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Chinese New Year pictures, color prints made from engraved wood blocks, date from the 15th century, in the period of Hongwu of the Ming Dynasty, Fengxiang in Guanzhong and Hanzhong in southern Shaanxi are the main producing areas of the prints.
Technically, Chinese New Year pictures are profoundly influenced by traditional Chinese painting and wood engraving. The painting generally shows powerful lines, either complicated or simple; presents sharp contrast between colors, and has a compact composition. All this typically reflects the peasants' ideals and their unsophisticated, healthy and bright aesthetic taste. Therefore, the pictures are always among the peasants' special purchases for the Spring Festival, the Chinese lunar New Year. They serve not only to beautify the environment, add to the festival mood and express the peasants' wishes for a happy life, but also educate them in many things.
The chief producers of Fengxiang New Year pictures are South and North Xiaoli villages to the east and Cheng village to the west of the Fengxiang county seat, where several hundred wood blocks of Ming and Qing dynasties are still being used. To meet the peasants' aesthetic taste, the dominant themes of the pictures are those expressing their desire for good luck, good health, favorable weather, a growing family, a long life, family harmony, fortunes, prosperity, driving out evil spirits, defending homeland, or showing production activities. Even though some pictures bear images of gods, thus smacking of superstition, they are but expressions of the peasants' wishes for a happy and secured life and fewer natural and social calamities.
A great number of Fengxiang New Year pictures, except the door pictures, feature traditional opera serials, folk customs or themes that peasants take delight in, such as "men engaged in tilling the land while women in weaving." Many of the designs are symbolic. One of the blocks handed down from past is called "Portrayals of Mean Persons", which is a bitter satire exposing eight types of ugly human behavior of that time.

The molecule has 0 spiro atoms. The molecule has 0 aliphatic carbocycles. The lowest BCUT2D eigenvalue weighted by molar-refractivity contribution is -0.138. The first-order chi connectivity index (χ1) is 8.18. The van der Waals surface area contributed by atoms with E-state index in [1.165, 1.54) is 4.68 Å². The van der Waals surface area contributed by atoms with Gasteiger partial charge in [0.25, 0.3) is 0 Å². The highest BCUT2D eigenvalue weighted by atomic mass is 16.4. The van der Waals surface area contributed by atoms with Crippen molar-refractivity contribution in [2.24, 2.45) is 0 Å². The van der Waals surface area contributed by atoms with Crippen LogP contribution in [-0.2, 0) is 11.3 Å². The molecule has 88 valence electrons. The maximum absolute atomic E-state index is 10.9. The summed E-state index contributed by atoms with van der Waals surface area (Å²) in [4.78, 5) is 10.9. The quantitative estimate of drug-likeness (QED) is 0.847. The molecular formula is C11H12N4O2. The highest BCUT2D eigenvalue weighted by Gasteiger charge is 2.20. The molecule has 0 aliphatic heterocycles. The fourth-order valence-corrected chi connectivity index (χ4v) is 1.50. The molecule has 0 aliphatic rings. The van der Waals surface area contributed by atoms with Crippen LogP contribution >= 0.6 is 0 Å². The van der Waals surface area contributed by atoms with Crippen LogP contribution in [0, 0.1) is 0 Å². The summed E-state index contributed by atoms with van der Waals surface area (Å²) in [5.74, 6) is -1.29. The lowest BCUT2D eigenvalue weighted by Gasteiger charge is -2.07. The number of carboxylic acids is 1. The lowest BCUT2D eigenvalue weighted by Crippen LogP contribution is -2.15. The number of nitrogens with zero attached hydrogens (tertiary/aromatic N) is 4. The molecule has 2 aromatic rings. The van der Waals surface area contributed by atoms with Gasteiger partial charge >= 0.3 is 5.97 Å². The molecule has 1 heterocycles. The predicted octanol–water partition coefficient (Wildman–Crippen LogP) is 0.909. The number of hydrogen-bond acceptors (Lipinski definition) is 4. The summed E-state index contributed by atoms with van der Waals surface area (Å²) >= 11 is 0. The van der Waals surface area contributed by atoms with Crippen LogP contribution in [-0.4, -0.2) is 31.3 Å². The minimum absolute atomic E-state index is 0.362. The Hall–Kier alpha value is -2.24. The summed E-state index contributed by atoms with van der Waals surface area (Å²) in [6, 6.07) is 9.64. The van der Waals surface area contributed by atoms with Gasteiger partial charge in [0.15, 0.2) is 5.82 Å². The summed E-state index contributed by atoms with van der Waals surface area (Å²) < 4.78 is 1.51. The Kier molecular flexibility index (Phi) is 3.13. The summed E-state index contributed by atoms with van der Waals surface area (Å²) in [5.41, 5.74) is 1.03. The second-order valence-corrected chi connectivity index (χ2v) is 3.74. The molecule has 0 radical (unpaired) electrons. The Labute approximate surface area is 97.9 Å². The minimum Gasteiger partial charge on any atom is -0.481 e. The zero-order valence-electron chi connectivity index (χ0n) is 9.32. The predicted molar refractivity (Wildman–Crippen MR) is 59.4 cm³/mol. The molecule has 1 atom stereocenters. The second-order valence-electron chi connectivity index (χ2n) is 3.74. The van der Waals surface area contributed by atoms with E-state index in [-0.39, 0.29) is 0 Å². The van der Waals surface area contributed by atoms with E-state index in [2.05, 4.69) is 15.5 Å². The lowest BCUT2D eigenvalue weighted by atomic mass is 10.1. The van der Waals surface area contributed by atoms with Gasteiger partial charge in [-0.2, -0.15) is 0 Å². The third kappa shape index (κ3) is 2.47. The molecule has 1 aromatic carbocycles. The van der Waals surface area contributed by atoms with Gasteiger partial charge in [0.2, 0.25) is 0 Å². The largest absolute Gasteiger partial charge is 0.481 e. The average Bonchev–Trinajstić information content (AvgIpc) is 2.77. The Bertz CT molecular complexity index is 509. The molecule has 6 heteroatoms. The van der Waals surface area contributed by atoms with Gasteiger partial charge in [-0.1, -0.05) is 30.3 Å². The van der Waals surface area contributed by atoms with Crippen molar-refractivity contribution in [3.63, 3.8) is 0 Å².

Hanzhong New Year pictures appear to be forceful, vigorous and serious in style. They are the charm of traditional Chinese art and contribute valuable data to the study of the history of Chinese folk prints.
Wood-block printed New Year pictures assume varied forms. There are "vertical" and "horizontal" pieces (those for being hung up vertically or horizontally), monotypes, albums, series, Grain Rain pictures, four-season pictures, central scrolls (hung in the middle of the wall of the main room), etc. There are also door-god pictures, window pictures, and bedroom pictures which usually have floral designs or those showing pretty girls enjoy looking at plum flowers or chrysanthemum, or those symbolizing happiness. Grain Rain pictures include those showing the twelve animals representing the twelve Earthly Branches (used to symbolize the year in which a person is born), cows, the 24 solar terms, the Eight Immortals, cock pecking at scorpions, Heavenly Master Zhang vanquishing the five demons, chubby babies, and household gods. Among the window pictures are some that show fruits of the four seasons, birds, beasts, insects, fish, or figures in historical drama.
There used to be a Fengxiang New Year picture called "Golden sancai". (sancai means a sheet of offset paper cut into three parts.) It was chromatographed and traced in gold. The bright colors harmonized perfectly and the whole picture looked elegant and beautiful.
Chinese New Year pictures usually use bright red, peach-blossom, bright yellow, dark green, dark blue, black, light black, purple, dark reddish brown and other water colors. These colors, typical of works of folk art, have strong ornamental effects.
Dai Gandyi & Guo Youmin, Sinminchu Publishing Co.
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